o promoting women in leadership and STEM – including through the Australian alumni and education institutions (like Curtin Mauritius) and their work to encourage greater engagement in STEM by girls and women
o and supporting women’s economic empowerment, including in regional fora like the Indian Ocean Rim Association already mentioned, and through women’s mentoring programs across the region
o Australia continues to support the AMFCE (Association Mauricien Femmes Chefs d’Entreprise) on its regional mentoring program as it progresses to the next phase in partnership with Australian female entrepreneurs to develop a digital platform for capacity building of women entrepreneurs in Mauritius, Rodrigues, Madagascar, Seychelles and Comoros. We look forward to this being officially launched later this year as part of our 50 years celebrations of official diplomatic relations. COVID-19 has underscored the critical importance and relevance of technology and digital platforms to business skills and business models.
Australia is pleased to partner with the United Nations Development Program, the Ministry of Gender Equality and Family Welfare and the Rodrigues Regional Assembly to pursue Sustainable Development Goal 5: Gender Equality with the introduction of enhanced policy measures to tackle gender based violence and gender stereotypes, alongside broader achievement of the SDGs.
We commend the Mauritius government’s efforts to strengthen the legislative framework (Protection of Domestic Violence Act) making, among others, the Perpetrators Rehabilitation Program compulsory.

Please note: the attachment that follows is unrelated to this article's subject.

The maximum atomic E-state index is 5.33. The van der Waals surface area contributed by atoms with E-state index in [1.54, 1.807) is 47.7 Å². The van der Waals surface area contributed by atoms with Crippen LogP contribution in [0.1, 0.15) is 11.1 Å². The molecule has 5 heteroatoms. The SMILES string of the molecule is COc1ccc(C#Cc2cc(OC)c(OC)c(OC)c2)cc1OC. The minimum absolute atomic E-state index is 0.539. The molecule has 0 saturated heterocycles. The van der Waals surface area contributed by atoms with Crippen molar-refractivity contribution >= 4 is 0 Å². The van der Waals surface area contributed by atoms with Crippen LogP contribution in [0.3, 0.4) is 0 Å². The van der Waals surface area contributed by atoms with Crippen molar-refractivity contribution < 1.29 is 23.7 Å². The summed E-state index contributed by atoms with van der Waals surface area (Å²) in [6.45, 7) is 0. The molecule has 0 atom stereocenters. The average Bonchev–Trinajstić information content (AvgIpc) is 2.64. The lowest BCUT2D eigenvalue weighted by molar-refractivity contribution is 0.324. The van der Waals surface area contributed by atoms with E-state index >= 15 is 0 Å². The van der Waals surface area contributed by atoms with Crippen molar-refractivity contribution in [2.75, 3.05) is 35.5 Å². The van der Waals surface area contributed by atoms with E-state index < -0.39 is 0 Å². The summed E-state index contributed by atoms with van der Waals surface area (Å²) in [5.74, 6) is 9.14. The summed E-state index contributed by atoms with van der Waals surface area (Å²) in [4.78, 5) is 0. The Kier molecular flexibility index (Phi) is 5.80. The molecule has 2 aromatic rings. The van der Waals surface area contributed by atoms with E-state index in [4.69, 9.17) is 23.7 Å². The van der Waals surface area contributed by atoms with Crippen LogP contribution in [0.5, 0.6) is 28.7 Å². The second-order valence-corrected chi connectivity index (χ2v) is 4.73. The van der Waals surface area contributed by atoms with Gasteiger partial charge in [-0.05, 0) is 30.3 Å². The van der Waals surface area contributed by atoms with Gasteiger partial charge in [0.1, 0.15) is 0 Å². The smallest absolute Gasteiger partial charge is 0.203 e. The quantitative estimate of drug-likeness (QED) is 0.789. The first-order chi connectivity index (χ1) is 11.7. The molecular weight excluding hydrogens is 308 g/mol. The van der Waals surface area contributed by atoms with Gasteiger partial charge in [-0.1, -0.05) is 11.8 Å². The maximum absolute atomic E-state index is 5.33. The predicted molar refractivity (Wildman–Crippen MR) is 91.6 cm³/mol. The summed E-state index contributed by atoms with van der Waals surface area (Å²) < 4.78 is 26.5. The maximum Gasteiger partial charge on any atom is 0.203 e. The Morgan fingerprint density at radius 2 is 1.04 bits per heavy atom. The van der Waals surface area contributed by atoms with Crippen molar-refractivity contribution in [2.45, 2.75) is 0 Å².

We welcome the Mauritian Government’s announcement of the setting up of a Gender Based Violence Observatory recognizing the importance of data and evidence in formulating effective policies and ensuring robust legal frameworks to protect our communities – particularly our children and women, as evidenced by recent violent attacks including here in Mauritius.
Under Australia’s Direct Aid Program, we are pleased to support UNDP and the Mauritian Government implement these initiatives which build on UNDP facilitated exchanges with the Parliamentary Gender Caucus and Australian authorities like the South Australian Department of Corrections and the Australian Workplace Gender Equality Agency as we share experiences on how to shape effective responses to these complex and challenging issues. The collaboration will also support a gender equality education campaign recognizing that much work remains in Australia, Mauritius and other countries to break down barriers to women and girls empowerment and remove stereotypes. The program will also support the setting up of a Sustainable Development Goals (SDG) Committee at the level of the Rodrigues Regional Assembly.
Australia is pleased to support these initiatives and in so doing, demonstrate our commitment to one of the most important SDGs of all – SDG 17, Partnerships.
Australia will continue to be a partner and champion gender equality across our communities and in various sectors. We have seen this only last week – with our successful bid (with New Zealand) to host the FIFA Women’s World Cup. This is a landmark for women’s football in the region, and we are looking forward to creating an enduring legacy for women in sport.
As we come out of COVID-19, building back better means ensuring gender equality - that we empower women and girls to contribute to economic growth, health, education and sustained peace.
At a time when there are increasing risks of gender based violence as a result of the COVID 19 pandemic and a risk to unravelling the gains already achieved in promoting gender equality, these initiatives we are officially launching today and this partnership with UNDP, the Mauritian Government and Rodrigues Regional Assembly are as important as ever.
Thank you to all our partners for their organization of today’s event and to their commitment to leave no-one behind and build back better.
1 July 2020